The paper proceeds as follows. First we explain our methods. Then we consider three potentially conflicting roles for domestic rainwater tank users in the South East Queensland water discourse: as suppliers and consumers of privatized rainwater, as possessing a moral obligation to conserve water for the public good, and as bearers of consumers' rights to guaranteed water provided by the state. Next, regarding issues of tank maintenance, we present data obtained from focus groups conducted with domestic rainwater tank users in South East Queensland. Finally, we consider the maintenance of domestic rainwater tanks as rendering visible the changing relationships between householders, water, and water-planning authorities that may have important implications for water policy. We argue that if householders are chiefly concerned with tanks as a means of obtaining an independent and free-of-charge water supply, tensions between the privatization of rainwater, conservation of public water supplies, and commoditization of mains water may not be easily resolved.

METHODS

We used an interpretive and constructivist approach to understanding changing relations between water-planning authorities and householders, as mediated by rainwater tanks. In such an approach, qualitative data are collected for the purposes of interpretation, and analysis is conducted using constructed categories. Interpretive and constructivist research does not set out to reveal the truth about the world, or to uncover causes of particular actions, such as the installation and maintenance of rainwater tanks. Rather, conclusions are drawn as a way to understand interrelations between multiple discourses; in this case, those found in water-planning strategies and in the perceptions of householders. Because interpretive approaches see research as producing situated, partial knowledge, we do not countenance a definitive account of newly installed domestic rainwater tanks, but seek to establish a plausible and credible one (Haraway 1991, Crang and Cook 1995). Interpretive and constructivist research differs epistemologically to positivism, which is broadly concerned with accessing factual information that exists in the world and that can be reliably measured, even if such measures are susceptible to error and are influenced by researcher subjectivities. While control and prediction are important in positivist research, they are not central to interpretive and constructivist approaches, which instead prioritize insight and understanding about social life (Saldanha 2011). We seek to understand the particularities of the case, rather than to enable generalizable findings (Lin 1998).

In South East Queensland, domestic rainwater tank practices and meanings are in an early stage of co-evolution, as many tanks are newly installed (van Vliet et al. 2005). Householders and water-planning authorities in this region are starting to grapple with the potential problems related to domestic rainwater tanks (Walton et al. 2012). Associated issues of rainwater tank repair and maintenance are providing fruitful territory for exploring perceptions of rights and obligations of state and citizen to private and public water collection, ongoing water management, and water use at the scale of the household. Tank maintenance and repair have long been neglected as topics of social research because of their apparent banality, but it is precisely issues of technology breakdown that can reveal “the tensions between usually hidden infrastructures of supply, the cultures of consumption and coping amongst users . . . and the complex politics surrounding interruption, regulation, repair and maintenance” (Graham and Thrift 2007).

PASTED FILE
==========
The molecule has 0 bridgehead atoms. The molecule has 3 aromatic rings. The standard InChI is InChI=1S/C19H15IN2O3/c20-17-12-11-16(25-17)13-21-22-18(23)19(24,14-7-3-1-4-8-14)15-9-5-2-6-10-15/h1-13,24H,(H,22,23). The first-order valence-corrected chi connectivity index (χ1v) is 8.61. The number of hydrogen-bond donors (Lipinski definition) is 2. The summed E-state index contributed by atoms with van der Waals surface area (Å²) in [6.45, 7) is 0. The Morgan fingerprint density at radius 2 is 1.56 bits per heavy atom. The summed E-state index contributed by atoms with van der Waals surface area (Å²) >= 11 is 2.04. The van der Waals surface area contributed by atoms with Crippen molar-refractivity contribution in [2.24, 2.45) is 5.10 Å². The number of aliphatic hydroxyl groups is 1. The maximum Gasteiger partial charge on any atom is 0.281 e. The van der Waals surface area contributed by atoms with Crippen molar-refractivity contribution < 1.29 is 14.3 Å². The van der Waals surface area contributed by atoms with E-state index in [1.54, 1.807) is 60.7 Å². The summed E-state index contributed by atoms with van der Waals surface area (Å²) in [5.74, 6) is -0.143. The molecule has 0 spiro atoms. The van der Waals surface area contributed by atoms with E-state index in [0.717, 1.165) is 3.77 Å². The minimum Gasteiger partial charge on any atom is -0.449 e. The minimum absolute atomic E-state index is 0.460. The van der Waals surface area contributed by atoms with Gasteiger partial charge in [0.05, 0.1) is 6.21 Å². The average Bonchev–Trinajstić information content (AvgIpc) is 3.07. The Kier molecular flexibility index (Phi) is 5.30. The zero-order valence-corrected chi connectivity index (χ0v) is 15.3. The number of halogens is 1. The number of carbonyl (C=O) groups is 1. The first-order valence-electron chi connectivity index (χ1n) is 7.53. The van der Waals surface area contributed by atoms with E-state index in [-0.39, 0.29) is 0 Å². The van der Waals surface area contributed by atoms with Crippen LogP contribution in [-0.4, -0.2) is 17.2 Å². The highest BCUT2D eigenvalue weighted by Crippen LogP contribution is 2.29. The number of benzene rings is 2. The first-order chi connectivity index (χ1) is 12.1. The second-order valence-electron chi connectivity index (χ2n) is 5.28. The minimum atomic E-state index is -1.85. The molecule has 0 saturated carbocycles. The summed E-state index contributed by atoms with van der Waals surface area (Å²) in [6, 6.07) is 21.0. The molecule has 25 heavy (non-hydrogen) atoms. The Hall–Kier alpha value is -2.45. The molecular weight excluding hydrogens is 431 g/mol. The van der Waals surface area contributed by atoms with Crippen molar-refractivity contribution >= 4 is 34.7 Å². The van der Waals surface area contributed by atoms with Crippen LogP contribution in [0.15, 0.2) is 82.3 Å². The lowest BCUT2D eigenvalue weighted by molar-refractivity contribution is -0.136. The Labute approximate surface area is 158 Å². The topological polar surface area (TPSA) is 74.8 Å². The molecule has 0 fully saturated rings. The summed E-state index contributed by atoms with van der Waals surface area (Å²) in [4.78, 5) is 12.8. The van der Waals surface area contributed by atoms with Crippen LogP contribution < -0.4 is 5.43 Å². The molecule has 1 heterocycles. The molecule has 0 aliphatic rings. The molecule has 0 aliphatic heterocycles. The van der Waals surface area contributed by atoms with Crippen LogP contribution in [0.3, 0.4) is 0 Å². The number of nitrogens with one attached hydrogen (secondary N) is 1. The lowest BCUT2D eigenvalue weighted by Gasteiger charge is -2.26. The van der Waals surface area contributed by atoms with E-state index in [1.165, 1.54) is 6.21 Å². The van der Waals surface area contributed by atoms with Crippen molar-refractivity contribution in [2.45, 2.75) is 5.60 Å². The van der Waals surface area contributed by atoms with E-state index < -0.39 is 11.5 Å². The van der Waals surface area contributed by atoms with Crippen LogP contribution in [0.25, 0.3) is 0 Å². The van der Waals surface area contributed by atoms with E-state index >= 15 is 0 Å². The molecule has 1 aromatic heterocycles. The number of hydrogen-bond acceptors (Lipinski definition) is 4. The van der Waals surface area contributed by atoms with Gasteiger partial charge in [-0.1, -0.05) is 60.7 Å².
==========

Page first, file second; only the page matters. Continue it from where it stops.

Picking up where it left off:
Our study included a review of literature on the politics of water, from which emerged three ways in which state–citizen water relations embodied in rainwater tanks can be conceptualized: in terms of the privatization of supply and consumption of rainwater, in terms of conservation of water for the public good, and (since mains water is available to most households) in terms of consumers' rights to guaranteed mains water provided by the state. These three categories informed data collection and analysis.

Two qualitative methods of data collection were undertaken in the case study region of South East Queensland. The two data-collection methods were: a desktop study of changing discourses of household water supply, and focus groups with household tank users. The research question for the first stage of data collection asked: What state–citizen relations are suggested in domestic rainwater tank discourses? In this stage, a review of the key water-planning strategy document, the South East Queensland Water Strategy (Queensland Water Commission 2010), and of associated policies, commentaries, and analyses, was undertaken to ascertain how domestic rainwater tanks were involved in redefining water discourses in South East Queensland during and following the Millennium Drought.[1] The research question for the second stage of data collection asked: What state–citizen relationship is most prominent among domestic rainwater tank users? In this stage, focus groups, conducted with from household tank users in the region, were used to gather detailed, contextual data on how issues of tank maintenance were governed. They generated a diversity of views on government–citizen relations mediated by tanks through a combination of information sharing and spontaneous discussion (Flick 2010). For the focus groups, 26 participants were recruited from the Brisbane region, with an equal mix of retrofitted and mandated tank owners. Four focus group discussions were held, with 6 or 7 participants in each. Participants were offered AUD$70 for their time and expenses, and provided with an Information Sheet and Consent Form outlining the study, its minimal risk, the voluntary nature of participation, and the need for informed consent. The focus groups were recorded and transcribed.